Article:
Houseplants forum: Question - House plant that will continue to grow for at least a year?

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curiousnewbiehere
Dec 7, 2018 7:41 PM CST
Crofton09 said:Hi, Newbie! I think I understand your question after your analogy of a puppy.

I am rather new too and my most enjoyable plant to watch grow and is fairly easy is my pothos (which others have suggested). It's very cheap at big box stores or local nurseries and comes in many variations (some more expensive than others). I got mine as cuttings from a friend about 14 months ago and some of the vines hang about 3 feet now. You also take cuttings and fill every window if you wanted.

Your options are limited to what direction the window is facing that you would like to put it in and if it is blocked by a tree or another structure. I've found a good way to decide if I have enough light for a certain plant is by downloading a light meter app on my phone. By realizing your limitations, you avoid the disappointment of watching your puppy slowly starve and die. Hilarious!


It sounds like Pothos is the most often mentioned on here. Were you able to have no water leaking out from the pot? Did it grow over a year continuosly? I am going to place it by the window, but not sure how much light it is getting, so I will try out that light app thanks!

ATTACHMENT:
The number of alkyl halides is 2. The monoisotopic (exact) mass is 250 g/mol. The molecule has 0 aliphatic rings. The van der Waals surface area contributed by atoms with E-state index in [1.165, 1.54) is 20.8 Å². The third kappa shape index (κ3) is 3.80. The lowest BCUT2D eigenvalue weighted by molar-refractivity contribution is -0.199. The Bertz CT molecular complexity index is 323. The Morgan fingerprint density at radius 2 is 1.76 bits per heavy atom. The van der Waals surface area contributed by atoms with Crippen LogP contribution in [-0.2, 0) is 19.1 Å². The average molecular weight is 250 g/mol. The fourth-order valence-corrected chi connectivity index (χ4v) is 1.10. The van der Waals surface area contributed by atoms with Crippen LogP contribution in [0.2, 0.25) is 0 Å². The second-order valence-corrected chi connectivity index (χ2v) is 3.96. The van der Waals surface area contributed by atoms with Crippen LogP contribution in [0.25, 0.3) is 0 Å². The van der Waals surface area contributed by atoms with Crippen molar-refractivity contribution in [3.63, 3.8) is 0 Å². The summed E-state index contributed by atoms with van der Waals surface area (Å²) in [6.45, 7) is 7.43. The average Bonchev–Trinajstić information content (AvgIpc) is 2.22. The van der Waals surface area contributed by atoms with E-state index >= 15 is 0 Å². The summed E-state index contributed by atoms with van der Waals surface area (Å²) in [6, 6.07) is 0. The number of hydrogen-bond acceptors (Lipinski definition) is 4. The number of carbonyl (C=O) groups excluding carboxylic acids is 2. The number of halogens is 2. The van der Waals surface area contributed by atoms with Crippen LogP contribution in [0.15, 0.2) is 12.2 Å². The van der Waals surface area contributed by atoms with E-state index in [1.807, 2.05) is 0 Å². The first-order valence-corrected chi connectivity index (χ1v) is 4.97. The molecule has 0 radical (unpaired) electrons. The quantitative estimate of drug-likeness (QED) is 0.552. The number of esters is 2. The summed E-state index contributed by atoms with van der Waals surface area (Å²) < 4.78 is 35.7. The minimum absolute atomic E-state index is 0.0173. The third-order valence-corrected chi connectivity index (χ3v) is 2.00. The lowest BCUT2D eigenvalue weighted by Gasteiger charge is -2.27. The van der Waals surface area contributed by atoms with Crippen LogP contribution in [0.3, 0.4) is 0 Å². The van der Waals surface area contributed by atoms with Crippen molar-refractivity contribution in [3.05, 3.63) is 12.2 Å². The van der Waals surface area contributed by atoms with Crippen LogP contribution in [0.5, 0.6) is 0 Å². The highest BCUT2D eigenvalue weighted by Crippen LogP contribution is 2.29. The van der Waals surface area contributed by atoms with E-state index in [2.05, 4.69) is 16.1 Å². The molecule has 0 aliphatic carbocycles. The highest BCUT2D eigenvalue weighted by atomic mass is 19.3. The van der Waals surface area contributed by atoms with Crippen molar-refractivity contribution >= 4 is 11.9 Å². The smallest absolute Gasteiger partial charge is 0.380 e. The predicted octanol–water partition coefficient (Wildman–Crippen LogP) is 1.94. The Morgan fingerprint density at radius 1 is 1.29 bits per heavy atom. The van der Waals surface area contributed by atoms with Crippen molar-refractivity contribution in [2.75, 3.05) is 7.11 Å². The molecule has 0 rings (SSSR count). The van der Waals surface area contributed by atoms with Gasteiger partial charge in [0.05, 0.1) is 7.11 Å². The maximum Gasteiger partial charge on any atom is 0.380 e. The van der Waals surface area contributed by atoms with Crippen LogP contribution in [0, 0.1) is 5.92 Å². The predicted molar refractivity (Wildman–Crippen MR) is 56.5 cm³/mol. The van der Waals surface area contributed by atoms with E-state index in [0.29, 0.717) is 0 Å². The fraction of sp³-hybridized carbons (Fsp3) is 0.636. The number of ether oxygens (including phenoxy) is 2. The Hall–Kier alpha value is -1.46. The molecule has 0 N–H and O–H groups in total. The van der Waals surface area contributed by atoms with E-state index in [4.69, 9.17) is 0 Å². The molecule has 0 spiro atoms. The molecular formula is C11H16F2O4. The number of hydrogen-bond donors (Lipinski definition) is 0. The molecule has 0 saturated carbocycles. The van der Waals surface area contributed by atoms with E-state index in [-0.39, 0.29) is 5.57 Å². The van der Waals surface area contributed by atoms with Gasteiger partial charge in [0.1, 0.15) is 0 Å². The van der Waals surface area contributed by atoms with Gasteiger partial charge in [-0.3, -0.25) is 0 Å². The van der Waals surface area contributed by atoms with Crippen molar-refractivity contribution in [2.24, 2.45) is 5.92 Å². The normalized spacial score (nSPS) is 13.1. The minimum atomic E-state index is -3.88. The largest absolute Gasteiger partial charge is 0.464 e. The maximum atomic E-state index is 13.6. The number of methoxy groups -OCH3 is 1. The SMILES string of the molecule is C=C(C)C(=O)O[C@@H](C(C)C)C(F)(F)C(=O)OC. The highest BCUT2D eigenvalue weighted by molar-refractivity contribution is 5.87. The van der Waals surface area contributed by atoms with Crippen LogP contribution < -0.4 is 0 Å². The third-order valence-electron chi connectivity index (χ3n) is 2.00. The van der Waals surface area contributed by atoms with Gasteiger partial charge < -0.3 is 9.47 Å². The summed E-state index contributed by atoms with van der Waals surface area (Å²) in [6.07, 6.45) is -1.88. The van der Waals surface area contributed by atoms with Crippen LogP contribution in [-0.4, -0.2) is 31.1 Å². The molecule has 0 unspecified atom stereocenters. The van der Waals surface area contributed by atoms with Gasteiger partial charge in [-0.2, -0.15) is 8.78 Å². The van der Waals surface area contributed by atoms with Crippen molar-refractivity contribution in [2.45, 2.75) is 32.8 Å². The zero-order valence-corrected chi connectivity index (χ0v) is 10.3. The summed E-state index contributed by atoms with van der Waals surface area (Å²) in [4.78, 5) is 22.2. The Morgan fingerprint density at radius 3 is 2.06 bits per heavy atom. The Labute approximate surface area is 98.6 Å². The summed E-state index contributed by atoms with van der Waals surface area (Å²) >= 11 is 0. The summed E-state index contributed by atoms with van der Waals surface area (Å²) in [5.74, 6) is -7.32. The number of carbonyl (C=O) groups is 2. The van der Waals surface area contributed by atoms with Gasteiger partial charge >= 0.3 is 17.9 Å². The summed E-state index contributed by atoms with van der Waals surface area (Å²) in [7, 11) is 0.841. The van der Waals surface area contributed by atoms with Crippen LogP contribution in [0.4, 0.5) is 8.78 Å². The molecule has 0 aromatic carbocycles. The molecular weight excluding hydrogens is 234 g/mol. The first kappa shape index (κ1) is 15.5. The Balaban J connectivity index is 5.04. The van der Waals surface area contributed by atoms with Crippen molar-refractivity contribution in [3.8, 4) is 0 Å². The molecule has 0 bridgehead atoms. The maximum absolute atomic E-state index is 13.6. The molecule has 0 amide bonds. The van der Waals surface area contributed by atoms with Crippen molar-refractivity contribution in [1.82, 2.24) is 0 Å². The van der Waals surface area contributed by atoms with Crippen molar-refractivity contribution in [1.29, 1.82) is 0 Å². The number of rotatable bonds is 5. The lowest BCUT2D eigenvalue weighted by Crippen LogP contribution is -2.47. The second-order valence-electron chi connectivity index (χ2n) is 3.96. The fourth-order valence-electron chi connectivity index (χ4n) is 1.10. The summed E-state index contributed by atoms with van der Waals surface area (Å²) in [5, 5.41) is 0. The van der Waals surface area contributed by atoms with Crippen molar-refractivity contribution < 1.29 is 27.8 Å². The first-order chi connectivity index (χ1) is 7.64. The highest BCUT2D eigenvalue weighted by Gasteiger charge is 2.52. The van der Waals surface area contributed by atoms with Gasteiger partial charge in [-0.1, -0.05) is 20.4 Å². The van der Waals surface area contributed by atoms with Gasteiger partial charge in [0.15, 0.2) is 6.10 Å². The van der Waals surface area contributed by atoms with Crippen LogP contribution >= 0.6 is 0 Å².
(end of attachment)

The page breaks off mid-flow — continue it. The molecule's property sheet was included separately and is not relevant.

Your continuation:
curiousnewbiehere
Dec 7, 2018 7:43 PM CST
kniphofia said:Tradescantia or inch plant make decent growth and there are some nice variegated ones available. But as Will says, the location and amount of light available is more important than anything else when buying a houseplant.


I had no idea, really. But, it's just up on the furnitue by the window is what i'm thinking, and I think I get a decent amount of light, but I'm not sure what a good amount of light for the plant would be, and someone mentioned to me about the lighting app here, so I think i will give it a go first. It's pretty, but it says it's wild flowers?

curiousnewbiehere
Dec 7, 2018 7:44 PM CST
Frenchy21 said:Another plant that grows fairly fast is Baby Rubber Plant (Peperomia obtusifolia). There is also a variegated version. They are a bit less demanding of bright light.


Did you have one before? Did you just water it once a while and it was a happy camper? Did it grow for a year at least? I feel like some plants peak out after months or so growing, I think, since it varies from a person to person what growing for a good amount of time is

curiousnewbiehere
Dec 7, 2018 7:49 PM CST
purpleinopp said:HI & welcome! It sounds like you want one of the plants that grow very quickly.

Cane Begonias grow very quickly, don't need to be in the most sunny spot in the house, and offer the added bonus of blooms.